I suppose that’s the case with so many criminals, though–had it not been for this or that, perhaps they would have had a productive life that benefited society.
Speaking of toxic masculinity, yesterday while making condom packs I watched a Mike Nichols film from 1970, Carnal Knowledge, starring Jack Nicholson and Arthur Garfunkel (of all people; I’m curious how he wound up being cast in this). The opening sequences, with the two men playing roommates and best friends named Jonathan and Sandy respectively, was kind of amusing; it’s easy to forget that as recently as the 1970’s it wasn’t uncommon for actors to play high school or college students when they were clearly way too old (see The Way We Were); but it’s also difficult to find actors young enough to play them as college students while looking enough like them to be believable as well as being able to act as well as the stars. My prime away takeaway from this movie was, well, anyone who ever wonders why the Women’s Movement was necessary and needed should just watch this movie. To say that it hasn’t aged well is a MAJOR understatement; and while it seems the entire point of the movie (and this may just be my modern reading of it) is to point out how societal expectations and sexual mores of the time not only punished women but also poisoned men with toxicity. The movie opens with the two men at a mixer when an incredibly beautiful young Candace Bergen arrives; both are interested, but since Sandy “saw her first” she’s his for the taking (boom! not even five minutes in and we are already exposed to the sexist, misogynist notion that a young woman belongs to a man she’s not even met because he saw her first…no consideration whatsoever to what she may want or need) and she reluctantly begins to date him, although it’s fairly obvious she doesn’t really feel anything for him. We never get any understanding of her or who she is, nor do we get any sense of why Jonathan pursues his best friend’s girlfriend or why she sleeps with him. He eventually demands that she choose, and she chooses Sandy. We then follow the two friends through the years, as Jonathan becomes even more toxic and distant, unwilling to get married and unwilling to commit to any woman; Sandy’s marriage ends in divorce and he begins seeing another woman whom Jonathan also pursues, eventually convincing Sandy to “swap” with him; at this point Jonathan is living with Bobbie (played by Ann-Margret; a really terrific performance) a model/actress who moves in with him and quits working and slowly begins to crumble emotionally–he’s also abusive; we never actually see him strike her, but the verbal and emotional abuse is horrific. Sandy goes into the bedroom only to find Bobbie has overdosed on pills…which finally gets Jonathan to marry her. The next scene we see, they are already divorced and he is living alone; Sandy is visiting him with his new girlfriend (a very young Carol Kane), who is horrified by who Jonathan is and his attitude towards women–he shows them a slideshow of every woman he’s been involved with, calling it the Ballbuster Show; Susan (Candace Bergen) briefly appears on the screen and he quickly clicks past her. Appalled by him, the Kane character leaves, and the two old friends go for a walk. Sandy talks about how she is teaching him how to love and how to love himself, and that he hopes cynical Jonathan can find someone who will teach him the same lessons. Jonathan scoffs, and the final scene of the movie shows him going to a prostitute, Rita Moreno, with the hopes that she’ll enable him to get hard this time–impotence has been an issue for him going back to college, which is apparently caused–the script infers–by his inability to be vulnerable or to connect emotionally with women. And that’s all, folks; credits roll.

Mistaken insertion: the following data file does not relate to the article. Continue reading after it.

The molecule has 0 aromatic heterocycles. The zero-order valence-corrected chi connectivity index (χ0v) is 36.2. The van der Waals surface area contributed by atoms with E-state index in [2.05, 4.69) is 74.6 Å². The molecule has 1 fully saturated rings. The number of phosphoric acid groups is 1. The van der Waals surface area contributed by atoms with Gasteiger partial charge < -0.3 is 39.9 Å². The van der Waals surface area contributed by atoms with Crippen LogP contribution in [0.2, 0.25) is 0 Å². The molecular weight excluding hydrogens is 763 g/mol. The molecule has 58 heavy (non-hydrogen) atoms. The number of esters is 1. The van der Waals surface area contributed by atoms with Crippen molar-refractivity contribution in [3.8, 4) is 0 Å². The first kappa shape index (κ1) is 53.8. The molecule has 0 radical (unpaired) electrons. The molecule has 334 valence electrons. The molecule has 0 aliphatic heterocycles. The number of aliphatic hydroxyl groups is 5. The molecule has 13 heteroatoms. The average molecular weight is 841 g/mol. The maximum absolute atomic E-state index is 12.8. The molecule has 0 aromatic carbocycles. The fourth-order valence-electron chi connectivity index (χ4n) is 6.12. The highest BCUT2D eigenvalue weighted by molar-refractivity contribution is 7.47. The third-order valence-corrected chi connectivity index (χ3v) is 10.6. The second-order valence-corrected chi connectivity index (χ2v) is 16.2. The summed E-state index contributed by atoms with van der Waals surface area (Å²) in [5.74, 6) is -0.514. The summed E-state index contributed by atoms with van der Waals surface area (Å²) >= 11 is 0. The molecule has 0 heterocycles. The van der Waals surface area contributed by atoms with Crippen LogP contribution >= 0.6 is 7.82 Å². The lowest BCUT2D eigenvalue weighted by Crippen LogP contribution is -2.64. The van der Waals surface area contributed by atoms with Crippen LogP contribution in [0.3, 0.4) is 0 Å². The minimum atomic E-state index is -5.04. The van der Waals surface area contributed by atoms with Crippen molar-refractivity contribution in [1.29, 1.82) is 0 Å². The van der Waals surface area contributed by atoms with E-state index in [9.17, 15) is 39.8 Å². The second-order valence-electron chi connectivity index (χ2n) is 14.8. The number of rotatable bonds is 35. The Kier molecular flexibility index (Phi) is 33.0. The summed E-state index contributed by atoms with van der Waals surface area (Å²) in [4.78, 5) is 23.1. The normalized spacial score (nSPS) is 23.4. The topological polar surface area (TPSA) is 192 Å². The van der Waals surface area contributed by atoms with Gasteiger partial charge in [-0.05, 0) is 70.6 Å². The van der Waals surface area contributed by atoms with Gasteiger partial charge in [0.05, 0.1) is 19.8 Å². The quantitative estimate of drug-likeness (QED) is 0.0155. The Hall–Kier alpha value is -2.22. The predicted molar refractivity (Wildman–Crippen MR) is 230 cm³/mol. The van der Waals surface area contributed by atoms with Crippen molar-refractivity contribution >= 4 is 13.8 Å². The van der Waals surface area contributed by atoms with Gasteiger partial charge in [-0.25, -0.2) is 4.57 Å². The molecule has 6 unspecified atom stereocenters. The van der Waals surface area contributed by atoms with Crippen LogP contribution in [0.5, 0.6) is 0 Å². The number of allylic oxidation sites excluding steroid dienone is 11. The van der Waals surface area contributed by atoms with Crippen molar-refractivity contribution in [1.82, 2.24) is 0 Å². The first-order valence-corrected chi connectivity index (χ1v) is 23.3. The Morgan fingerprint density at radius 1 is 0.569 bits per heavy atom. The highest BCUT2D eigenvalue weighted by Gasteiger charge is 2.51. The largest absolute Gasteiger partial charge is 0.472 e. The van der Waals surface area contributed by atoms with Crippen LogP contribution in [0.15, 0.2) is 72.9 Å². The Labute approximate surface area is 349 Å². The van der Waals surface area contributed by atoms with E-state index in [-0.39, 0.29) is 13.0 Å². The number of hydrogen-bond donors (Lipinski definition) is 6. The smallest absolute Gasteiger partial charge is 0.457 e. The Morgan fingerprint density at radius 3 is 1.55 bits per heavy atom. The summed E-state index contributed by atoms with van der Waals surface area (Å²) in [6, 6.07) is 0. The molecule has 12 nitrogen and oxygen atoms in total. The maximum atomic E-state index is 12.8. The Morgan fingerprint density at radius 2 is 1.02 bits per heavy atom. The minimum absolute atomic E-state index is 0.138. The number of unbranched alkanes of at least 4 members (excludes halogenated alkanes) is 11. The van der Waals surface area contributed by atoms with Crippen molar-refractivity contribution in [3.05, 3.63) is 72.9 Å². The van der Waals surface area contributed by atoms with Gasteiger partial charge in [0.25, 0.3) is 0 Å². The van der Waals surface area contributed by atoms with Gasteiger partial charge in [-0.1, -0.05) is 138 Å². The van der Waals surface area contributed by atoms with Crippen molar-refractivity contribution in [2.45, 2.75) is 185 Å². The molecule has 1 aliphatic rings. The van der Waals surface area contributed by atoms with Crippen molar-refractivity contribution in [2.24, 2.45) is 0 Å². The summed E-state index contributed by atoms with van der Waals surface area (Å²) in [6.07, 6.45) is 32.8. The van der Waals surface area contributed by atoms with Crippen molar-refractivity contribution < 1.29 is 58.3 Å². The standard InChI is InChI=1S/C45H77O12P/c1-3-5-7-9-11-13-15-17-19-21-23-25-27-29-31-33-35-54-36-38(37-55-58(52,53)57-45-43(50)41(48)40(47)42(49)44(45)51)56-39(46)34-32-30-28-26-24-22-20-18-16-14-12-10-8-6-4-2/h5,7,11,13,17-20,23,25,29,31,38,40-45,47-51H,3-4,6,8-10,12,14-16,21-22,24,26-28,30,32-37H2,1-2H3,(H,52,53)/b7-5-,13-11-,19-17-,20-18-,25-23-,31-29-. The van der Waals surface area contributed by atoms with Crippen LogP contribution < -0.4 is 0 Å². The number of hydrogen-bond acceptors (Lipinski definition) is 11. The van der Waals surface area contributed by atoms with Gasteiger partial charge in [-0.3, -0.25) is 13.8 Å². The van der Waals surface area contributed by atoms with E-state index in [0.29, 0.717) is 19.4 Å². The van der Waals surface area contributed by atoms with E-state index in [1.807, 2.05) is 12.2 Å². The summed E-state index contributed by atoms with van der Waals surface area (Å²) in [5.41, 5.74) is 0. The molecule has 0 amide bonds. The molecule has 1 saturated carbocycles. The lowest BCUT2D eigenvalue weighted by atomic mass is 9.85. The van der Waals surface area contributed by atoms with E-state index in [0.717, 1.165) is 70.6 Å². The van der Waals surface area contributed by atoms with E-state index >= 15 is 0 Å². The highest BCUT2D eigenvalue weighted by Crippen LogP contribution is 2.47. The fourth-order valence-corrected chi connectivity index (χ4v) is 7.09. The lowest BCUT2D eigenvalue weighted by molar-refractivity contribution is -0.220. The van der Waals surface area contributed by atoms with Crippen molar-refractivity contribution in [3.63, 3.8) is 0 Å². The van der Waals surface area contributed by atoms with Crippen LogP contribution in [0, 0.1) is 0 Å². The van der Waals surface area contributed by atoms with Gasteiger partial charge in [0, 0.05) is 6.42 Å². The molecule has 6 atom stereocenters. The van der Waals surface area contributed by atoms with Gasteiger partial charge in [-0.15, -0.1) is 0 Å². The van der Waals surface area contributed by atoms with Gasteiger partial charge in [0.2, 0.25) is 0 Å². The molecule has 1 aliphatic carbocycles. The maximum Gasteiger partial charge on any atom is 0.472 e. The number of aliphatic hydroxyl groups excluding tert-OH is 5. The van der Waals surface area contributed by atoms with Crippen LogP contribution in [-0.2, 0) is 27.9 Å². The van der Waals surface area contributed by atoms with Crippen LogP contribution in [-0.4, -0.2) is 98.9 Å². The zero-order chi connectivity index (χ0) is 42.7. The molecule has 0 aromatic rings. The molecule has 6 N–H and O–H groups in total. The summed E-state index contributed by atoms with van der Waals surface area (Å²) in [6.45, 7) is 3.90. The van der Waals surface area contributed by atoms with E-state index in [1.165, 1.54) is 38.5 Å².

This definitely fits into the Cynical 70’s Film Festival; it’s probably one of the darkest films I’ve ever seen when it comes to relationships between men and women. Perhaps that’s what Nichols and screenwriter Jules Pfeiffer were trying for; I certainly hope so, as that was the end result. There were several times while watching that I couldn’t help but think, this is a Rona Jaffe novel only from the men’s perspective rather than the women’s, which just goes to show how fucked up we were as a society back in those “good old days” of the 1950’s conservatives keep wanting us to go back to–no fucking thanks, for the record.
And on THAT note, tis off to the spice mines with ME. Have a lovely Friday, Constant Reader.